Clearing my mind

It’s already seven days beyond my tutor’s deadline. I am recompiling for the umpteenth time dlib and opencv after multiple attempts. I have to clear my mind I am surrounded with detritus from the last 10 years in my workshop. I find bottles of tomato chutney from 2011 and noxious homebrew essences from previous production runs, dating back from five years ago. I collect together the various coloured alcoholic liquids of various colours to re-distil them and  bleach the distillation apparatus, running clean water through it.

#Camera Day 2019

“Join the conversation #CameraDay2019!”

– I attend the keynote speech on 20th June by Tony Porter at IFSEC at the Excel in London.

My interest and surveillance drove me to register early on for this three-day event “bringing together more than 27,000 security professionals” the exhibition addressing threats like terrorism and cybercrime and exhibitors showing the latest surveillance products under one roof.

On with my tweed jacket and tie, jump on my motorcycle and ride down there.

AI Show at the Barbican

Fortunately I do not live far from the Barbican; it was an easy to make the short journey to see it.

As I complete this post I am using speech recognition on my laptop. This in itself seems something we would take for granted now but made possible by AI.

My student colleagues had already being to visit the exhibition and they had warned me already of its shortcomings. Their main criticism was the show had too many exhibits which could have been seen online.

AI in 2018 – what of 2019?

During the Autumn term of my MA last year I chose a topic for a ‘PechaKucha’[1] style presentation – Artificial Intelligence and Art. My focus – art that has in some way used AI. Although the use of AI in art is an interesting area to explore, there is far more change and impact caused by AI on the world, which may have its own impact on art.… More...

Berlin 1989-90

January 1990. I drove the red Sierra 2.0GL back to the Maidenhead office for the last time. After I had spent six months of coaxing ICI France to equip their sales force with our software; many nights of my translating and compiling proposals in French, we won the business. None of the sales team could do this, including my boss. It was also the only sale they made in 1989, the company results were not looking good, in spite of ICI. This was less than the parent company were hoping for. My disagreeable boss unfortunately suffered from type I diabetes, he often took breaks to inject himself. We just did not get on, this was made worse by his eccentric hypoglycaemic mood swings. I was out of a job – with a generous payoff to see me into the new year.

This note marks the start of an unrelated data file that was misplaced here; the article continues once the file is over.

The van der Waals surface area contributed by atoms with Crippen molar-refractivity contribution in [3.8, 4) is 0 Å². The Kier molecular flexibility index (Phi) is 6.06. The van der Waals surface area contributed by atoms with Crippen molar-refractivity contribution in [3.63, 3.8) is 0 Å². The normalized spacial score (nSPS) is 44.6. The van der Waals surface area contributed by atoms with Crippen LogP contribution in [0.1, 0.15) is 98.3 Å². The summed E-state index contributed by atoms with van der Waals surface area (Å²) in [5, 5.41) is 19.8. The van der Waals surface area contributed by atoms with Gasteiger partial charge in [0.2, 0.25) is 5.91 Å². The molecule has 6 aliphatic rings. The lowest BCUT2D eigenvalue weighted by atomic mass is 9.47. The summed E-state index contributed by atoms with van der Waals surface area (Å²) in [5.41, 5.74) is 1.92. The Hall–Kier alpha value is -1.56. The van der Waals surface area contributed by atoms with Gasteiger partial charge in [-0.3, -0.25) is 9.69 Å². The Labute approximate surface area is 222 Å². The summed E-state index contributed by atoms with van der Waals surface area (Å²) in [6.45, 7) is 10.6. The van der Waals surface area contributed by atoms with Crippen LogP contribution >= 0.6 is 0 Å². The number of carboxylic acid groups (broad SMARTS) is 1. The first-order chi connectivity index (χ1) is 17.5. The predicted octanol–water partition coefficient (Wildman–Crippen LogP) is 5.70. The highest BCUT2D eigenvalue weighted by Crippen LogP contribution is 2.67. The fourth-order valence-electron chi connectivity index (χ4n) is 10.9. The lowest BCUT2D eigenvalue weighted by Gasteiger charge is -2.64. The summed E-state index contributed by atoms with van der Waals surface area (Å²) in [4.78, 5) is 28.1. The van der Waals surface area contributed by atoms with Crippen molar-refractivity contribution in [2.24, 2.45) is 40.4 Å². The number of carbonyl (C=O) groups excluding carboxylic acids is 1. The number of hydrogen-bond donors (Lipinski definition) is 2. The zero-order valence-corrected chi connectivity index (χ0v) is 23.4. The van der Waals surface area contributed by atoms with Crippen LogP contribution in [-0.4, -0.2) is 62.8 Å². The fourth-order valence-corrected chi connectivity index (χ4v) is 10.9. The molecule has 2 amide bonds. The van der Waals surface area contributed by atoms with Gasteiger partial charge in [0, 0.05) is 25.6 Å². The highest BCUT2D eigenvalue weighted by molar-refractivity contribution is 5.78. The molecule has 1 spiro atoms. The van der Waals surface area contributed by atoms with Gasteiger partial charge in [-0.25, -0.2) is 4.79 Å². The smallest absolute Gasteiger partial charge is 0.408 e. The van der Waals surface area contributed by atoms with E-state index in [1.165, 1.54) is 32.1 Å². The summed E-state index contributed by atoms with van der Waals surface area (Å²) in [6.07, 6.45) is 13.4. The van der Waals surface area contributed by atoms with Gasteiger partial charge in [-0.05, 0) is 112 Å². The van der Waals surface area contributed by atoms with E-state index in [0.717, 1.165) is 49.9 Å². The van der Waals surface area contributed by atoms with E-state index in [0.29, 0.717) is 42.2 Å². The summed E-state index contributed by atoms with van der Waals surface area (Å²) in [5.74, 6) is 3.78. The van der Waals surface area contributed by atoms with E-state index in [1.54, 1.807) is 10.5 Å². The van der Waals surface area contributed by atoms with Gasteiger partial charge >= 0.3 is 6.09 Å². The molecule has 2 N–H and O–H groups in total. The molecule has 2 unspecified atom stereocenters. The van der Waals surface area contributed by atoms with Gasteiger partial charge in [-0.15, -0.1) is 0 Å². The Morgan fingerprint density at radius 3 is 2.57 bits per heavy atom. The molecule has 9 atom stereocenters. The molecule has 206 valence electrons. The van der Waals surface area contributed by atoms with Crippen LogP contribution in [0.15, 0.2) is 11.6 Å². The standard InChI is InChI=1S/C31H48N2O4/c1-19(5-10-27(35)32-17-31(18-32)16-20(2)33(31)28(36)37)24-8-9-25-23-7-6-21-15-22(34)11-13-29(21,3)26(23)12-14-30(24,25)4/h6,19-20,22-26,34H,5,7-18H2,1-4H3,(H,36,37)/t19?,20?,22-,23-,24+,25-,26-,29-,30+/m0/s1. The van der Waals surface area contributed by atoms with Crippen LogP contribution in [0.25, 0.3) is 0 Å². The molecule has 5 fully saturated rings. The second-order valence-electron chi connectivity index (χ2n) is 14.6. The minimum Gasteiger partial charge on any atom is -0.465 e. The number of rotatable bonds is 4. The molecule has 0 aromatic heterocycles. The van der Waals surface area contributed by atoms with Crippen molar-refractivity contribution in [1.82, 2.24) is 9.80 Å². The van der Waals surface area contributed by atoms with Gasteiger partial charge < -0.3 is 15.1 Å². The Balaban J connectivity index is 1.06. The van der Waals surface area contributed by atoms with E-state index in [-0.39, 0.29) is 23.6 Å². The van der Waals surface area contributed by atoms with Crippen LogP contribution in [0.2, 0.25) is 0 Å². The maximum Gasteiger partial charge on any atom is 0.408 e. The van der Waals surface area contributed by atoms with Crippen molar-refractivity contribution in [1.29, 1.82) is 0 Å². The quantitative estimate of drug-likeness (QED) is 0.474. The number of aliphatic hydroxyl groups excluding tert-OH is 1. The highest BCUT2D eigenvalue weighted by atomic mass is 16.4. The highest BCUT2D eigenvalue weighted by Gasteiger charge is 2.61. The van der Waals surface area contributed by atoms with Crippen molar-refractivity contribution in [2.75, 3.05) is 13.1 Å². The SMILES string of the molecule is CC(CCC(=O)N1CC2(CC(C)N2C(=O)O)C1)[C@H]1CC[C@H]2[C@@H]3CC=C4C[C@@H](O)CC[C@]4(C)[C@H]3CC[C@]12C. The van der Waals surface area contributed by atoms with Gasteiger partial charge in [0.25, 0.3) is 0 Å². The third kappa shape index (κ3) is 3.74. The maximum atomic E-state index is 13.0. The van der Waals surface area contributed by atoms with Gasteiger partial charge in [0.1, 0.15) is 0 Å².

The evening news showed images of ecstatic young Germans straddling the concrete wall dividing the city. The Berlin wall was down.

Images of the World and Prison Images

— Surveillance / Harun Farocki


On a personal note: my French grandfather, Charles Tricon was held by the Gestapo in 1942 during the German occupation of Greece. They tortured him to get him to reveal the whereabouts of my Uncle Arthur who went missing aged 16, assisting the British navy. My grandfather was blinded by the Nazis in these torture sessions. I remember him fondly as a child, sitting next to the radio in his canvas chair, unable to see.

It was suggested that I watch Harun Farocki’s film, Images of the World and the Inscription of War as it would be important to follow up on, for I am researching into the theme of surveillance with greater scrutiny, my object, to prepare this as a topic for a forthcoming essay.